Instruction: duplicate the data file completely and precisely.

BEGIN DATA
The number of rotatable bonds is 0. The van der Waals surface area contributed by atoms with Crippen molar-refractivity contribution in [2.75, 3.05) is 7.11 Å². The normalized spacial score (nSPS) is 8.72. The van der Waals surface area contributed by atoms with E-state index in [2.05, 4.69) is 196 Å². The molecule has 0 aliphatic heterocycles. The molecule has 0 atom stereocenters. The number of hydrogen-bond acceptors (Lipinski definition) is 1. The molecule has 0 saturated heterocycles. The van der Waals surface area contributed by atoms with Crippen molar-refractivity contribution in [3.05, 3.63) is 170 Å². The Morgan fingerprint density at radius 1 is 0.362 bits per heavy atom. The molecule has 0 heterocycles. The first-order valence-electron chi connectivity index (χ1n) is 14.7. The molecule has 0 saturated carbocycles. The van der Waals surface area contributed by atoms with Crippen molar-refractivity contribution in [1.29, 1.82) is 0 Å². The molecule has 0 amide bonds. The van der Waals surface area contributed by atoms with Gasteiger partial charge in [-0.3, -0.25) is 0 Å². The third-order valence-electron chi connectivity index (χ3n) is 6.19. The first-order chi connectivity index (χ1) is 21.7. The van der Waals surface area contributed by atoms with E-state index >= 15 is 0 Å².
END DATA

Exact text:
The number of rotatable bonds is 0. The van der Waals surface area contributed by atoms with Crippen molar-refractivity contribution in [2.75, 3.05) is 7.11 Å². The normalized spacial score (nSPS) is 8.72. The van der Waals surface area contributed by atoms with E-state index in [2.05, 4.69) is 196 Å². The molecule has 0 aliphatic heterocycles. The molecule has 0 atom stereocenters. The number of hydrogen-bond acceptors (Lipinski definition) is 1. The molecule has 0 saturated heterocycles. The van der Waals surface area contributed by atoms with Crippen molar-refractivity contribution in [3.05, 3.63) is 170 Å². The Morgan fingerprint density at radius 1 is 0.362 bits per heavy atom. The molecule has 0 heterocycles. The first-order valence-electron chi connectivity index (χ1n) is 14.7. The molecule has 0 saturated carbocycles. The van der Waals surface area contributed by atoms with Crippen molar-refractivity contribution in [1.29, 1.82) is 0 Å². The molecule has 0 amide bonds. The van der Waals surface area contributed by atoms with Gasteiger partial charge in [-0.3, -0.25) is 0 Å². The third-order valence-electron chi connectivity index (χ3n) is 6.19. The first-order chi connectivity index (χ1) is 21.7. The van der Waals surface area contributed by atoms with E-state index >= 15 is 0 Å².